Sponsors applaud Naomi Osaka’s ‘courage’ on mental health

Today, at least for Naomi Osaka’s corporate sponsors, it’s being hailed as refreshingly honest.

This explains why the four-time Grand Slam champion announced on Monday why so many people are stoked by Osaka that she was pulling out of the French Open because she didn’t want to appear for pre-required news conferences that caused her to be “big”. Waves” Anxiety.”

Osaka, who also admitted to suffering from “long bouts of depression”, has received criticism from some who say the media incidents are just “part of the job”. But Nike, Sweetgreen and other sponsors made statements in support of the 23-year-old star after she revealed her struggles.

“Our thoughts are with Naomi. We support her and recognize her courage in sharing her mental health experience,” Nike said in a statement. SweetGreen tweeted that its partnership with Osaka is “rooted in wellness in all its forms.” And Mastercard tweeted: “Naomi Osaka’s decision reminds all of us how important it is to prioritize individual health and wellbeing.”

Alan Adamson, co-founder of marketing consultancy Metaforce, said Osaka’s revelations have made him a more authentic spokesperson — and more valuable to corporate sponsors.

He said, “Every athlete gets sports sponsorship because they win games or do well. But the best people become true brand ambassadors when they have a broad personality. The best brand ambassadors are real people. ( Osaka) talking about an issue that is relevant to many people. Mental health is a bigger issue than winning or losing tennis.”

American tennis player Reilly Opelka, seed 32 at the French Open, who plays her third round match on Friday, told the Associated Press she was glad Osaka was “taking time to get better.”

“He’s one of the best players in the world – he’s very impressive,” Opelka said. “The sport needs him. He is an icon. Not being around one of the main attractions of the game is bad for the sport.”

Osaka, who was born in Japan to a Japanese mother and Haitian father, moved with her family to the United States when she was 3 years old and now lives in Los Angeles.

She has played a major role in protests against the death of George Floyd and other black people last year at the hands of police, wearing a mask with a different victim’s name on each match day at the 2020 US Open. She was named the 2020 AP Female Athlete of the Year.

According to Forbes, Osaka is the world’s highest-paid female athlete, earning $37 million in 2020 from blue-chip sponsors such as Tag Heuer, Airbnb and Louis Vuitton, in addition to Mastercard and Nike.

Nike has stood by sports stars after other controversies, including Tiger Woods following the 2009 sex scandal and 49ers quarterback Colin Kaepernick after taking a knee during games to protest police brutality against black people. But it recently kicked off Brazilian soccer star Neymar after he refused to cooperate with an internal investigation into allegations of sexual assault from a Nike employee.

Osaka’s disclosure comes as celebrities and other public figures openly address their own issues with depression and anxiety. Prince Harry and his wife Meghan Markle shared their experiences with Oprah Winfrey in a televised interview and have since teamed up with her to create a mental health-focused series called “The Me You Can’t See,” in which Prince Harry worries. Let’s talk about working through. and sorrow.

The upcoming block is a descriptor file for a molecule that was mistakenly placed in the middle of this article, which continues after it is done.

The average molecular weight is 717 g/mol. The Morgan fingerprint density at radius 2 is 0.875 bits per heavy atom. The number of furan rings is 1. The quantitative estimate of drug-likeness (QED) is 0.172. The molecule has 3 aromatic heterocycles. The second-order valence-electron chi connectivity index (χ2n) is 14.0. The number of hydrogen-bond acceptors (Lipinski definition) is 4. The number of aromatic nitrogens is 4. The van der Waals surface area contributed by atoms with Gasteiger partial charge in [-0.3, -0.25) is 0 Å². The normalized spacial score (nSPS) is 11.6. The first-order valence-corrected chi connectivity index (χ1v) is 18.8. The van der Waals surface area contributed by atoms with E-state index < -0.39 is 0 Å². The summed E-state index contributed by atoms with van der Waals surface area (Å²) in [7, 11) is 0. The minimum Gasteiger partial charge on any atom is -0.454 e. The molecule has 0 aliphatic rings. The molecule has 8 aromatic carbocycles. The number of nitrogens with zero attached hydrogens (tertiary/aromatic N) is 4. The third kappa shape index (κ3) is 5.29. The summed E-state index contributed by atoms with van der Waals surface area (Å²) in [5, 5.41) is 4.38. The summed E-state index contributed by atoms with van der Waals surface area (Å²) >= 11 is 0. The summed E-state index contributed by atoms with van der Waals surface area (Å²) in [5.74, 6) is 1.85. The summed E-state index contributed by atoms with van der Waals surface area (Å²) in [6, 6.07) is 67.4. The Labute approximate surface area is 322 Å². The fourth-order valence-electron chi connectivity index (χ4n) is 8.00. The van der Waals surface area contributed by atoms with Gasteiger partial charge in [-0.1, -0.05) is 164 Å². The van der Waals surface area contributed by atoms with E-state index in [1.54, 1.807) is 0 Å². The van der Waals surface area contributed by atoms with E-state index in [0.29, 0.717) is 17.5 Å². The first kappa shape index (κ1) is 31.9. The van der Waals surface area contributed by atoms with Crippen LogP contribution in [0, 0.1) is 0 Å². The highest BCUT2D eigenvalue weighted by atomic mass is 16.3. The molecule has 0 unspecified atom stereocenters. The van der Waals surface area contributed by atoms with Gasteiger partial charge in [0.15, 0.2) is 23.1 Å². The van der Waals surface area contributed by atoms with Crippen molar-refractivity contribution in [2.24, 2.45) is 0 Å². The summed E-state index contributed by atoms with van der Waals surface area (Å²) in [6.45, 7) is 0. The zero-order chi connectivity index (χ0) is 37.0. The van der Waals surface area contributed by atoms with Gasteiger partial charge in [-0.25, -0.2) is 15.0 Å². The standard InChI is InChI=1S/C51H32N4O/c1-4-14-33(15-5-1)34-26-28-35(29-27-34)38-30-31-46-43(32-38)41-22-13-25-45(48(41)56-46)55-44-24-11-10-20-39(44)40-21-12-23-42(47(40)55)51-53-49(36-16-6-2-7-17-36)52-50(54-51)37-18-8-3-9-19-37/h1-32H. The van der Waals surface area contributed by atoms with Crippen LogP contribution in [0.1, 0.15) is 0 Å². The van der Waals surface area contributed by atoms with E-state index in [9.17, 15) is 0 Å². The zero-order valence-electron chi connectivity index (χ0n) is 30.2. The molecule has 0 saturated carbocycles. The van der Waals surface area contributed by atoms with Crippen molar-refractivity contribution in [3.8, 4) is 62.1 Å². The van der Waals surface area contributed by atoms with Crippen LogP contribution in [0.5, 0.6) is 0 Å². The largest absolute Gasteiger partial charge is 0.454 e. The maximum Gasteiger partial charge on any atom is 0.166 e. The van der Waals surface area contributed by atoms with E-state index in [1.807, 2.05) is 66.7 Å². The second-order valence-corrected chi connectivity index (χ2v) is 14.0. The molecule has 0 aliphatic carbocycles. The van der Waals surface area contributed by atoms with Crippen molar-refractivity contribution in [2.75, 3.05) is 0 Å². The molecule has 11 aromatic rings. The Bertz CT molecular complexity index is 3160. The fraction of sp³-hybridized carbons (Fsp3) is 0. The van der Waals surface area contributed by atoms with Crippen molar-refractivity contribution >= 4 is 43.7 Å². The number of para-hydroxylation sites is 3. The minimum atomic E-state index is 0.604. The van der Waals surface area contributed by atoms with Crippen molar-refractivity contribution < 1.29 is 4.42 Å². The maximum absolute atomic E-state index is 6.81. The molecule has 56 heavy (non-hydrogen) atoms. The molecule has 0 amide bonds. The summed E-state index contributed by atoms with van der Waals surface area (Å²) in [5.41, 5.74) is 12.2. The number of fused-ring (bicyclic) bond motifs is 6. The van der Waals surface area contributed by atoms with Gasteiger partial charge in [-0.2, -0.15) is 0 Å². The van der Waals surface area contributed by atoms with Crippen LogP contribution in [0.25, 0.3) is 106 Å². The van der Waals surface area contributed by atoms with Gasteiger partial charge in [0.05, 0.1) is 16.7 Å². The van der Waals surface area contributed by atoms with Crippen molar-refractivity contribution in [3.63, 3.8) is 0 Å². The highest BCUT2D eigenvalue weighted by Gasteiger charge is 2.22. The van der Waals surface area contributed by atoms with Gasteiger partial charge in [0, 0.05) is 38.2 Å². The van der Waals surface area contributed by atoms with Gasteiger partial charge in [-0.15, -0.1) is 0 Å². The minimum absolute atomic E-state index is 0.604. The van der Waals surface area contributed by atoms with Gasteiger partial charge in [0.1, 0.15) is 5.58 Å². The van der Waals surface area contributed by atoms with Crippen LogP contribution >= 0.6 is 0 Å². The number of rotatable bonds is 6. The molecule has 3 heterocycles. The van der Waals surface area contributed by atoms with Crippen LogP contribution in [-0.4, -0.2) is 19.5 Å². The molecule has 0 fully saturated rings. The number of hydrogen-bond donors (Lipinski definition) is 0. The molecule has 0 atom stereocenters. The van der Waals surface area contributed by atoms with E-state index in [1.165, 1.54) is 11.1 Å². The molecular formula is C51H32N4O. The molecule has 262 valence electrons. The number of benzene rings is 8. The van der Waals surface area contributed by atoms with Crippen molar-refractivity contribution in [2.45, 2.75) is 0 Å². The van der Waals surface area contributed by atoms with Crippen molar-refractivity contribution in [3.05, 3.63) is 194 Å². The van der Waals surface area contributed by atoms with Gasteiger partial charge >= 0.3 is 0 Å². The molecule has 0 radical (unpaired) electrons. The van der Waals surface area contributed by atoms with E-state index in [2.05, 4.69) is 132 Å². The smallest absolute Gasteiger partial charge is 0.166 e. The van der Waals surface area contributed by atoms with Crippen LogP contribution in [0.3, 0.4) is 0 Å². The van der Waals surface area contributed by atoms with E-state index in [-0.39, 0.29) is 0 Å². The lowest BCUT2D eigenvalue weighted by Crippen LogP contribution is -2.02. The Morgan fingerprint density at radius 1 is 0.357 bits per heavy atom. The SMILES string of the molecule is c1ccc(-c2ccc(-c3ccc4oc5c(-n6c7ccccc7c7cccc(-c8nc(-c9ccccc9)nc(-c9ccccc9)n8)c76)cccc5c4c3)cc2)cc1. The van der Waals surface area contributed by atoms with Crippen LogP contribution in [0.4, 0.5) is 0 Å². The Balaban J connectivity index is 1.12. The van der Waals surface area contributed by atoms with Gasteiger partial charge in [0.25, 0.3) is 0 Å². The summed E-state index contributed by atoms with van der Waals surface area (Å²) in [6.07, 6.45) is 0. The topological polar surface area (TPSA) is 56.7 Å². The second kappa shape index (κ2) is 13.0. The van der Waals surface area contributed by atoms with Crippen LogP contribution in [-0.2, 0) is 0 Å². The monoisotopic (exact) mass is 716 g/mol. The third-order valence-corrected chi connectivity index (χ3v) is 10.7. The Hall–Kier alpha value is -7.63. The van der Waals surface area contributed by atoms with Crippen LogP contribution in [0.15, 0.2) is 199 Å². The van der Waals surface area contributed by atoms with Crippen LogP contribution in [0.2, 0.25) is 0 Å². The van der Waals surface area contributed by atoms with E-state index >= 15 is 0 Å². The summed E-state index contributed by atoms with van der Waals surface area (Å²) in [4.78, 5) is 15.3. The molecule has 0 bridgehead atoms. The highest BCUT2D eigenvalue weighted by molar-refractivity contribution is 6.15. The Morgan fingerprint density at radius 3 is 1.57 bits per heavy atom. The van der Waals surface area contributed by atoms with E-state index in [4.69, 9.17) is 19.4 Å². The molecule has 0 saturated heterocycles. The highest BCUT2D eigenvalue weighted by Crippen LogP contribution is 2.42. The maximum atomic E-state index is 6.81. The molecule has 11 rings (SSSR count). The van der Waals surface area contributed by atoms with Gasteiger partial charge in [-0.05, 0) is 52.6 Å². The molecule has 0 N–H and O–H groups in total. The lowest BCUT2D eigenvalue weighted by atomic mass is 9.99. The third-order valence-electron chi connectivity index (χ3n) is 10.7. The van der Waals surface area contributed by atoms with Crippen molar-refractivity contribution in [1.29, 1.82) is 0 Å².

Osaka also joins a growing list of top-tier athletes speaking out about mental health. Olympic swimmer Michael Phelps, NBA players Kevin Love and DeMar DeRozan, and WNBA’s Aja Wilson have all spoken very publicly about their bouts with depression, sharing their successes and failures.

Four Grand Slam tournaments reacted to Osaka’s return by pledging to do more to address the players’ mental health issues. Windy Dees, a professor of sports administration at the University of Miami, said the episode could also serve as a turning point for professional tennis tours – and leagues in other sports – to protect the mental, and not just physical, health of athletes. for.

“It’s a growth opportunity for (the Women’s Tennis Federation) and all leagues as a whole, there’s a lot of work to do,” Dees said.

Marketing consultant Adamson believes Osaka’s decision to come forward will encourage many more athletes to open up about their mental health battles. He said that if Osaka had disclosed his bouts with depression 10 years ago, his corporate sponsors would likely have stayed on edge because the issue was taboo. But, he said, the pandemic has raised awareness about mental illness.

According to a survey by the US Centers for Disease Control and Prevention and the Census Bureau, from August 2020 to February, the percentage of adults with recent symptoms of an anxiety or depressive disorder increased from 36.4% to 41.5%.

The survey also found that the percentage of those who reported did not receive the support they needed to increase from 9.2% to 11.7%. The increase was highest among adults aged 18-29 and those with less than a high school education.

Ken Duckworth, chief medical officer of the National Coalition on Mental Illness, said Osaka’s decision to go public is a positive development for all those who feel isolated.

“We’re moving from mental health and mental illness to a ‘they’ thing as a ‘we’ thing,” he said. “These are pretty normal human problems. And I firmly believe that isolation and shame directly contribute to people not getting help. I look up to a great athlete, an extraordinary athlete, a potential role model.”


AP Sportswriter Howard Fendrich in Washington, DC contributed to this report.


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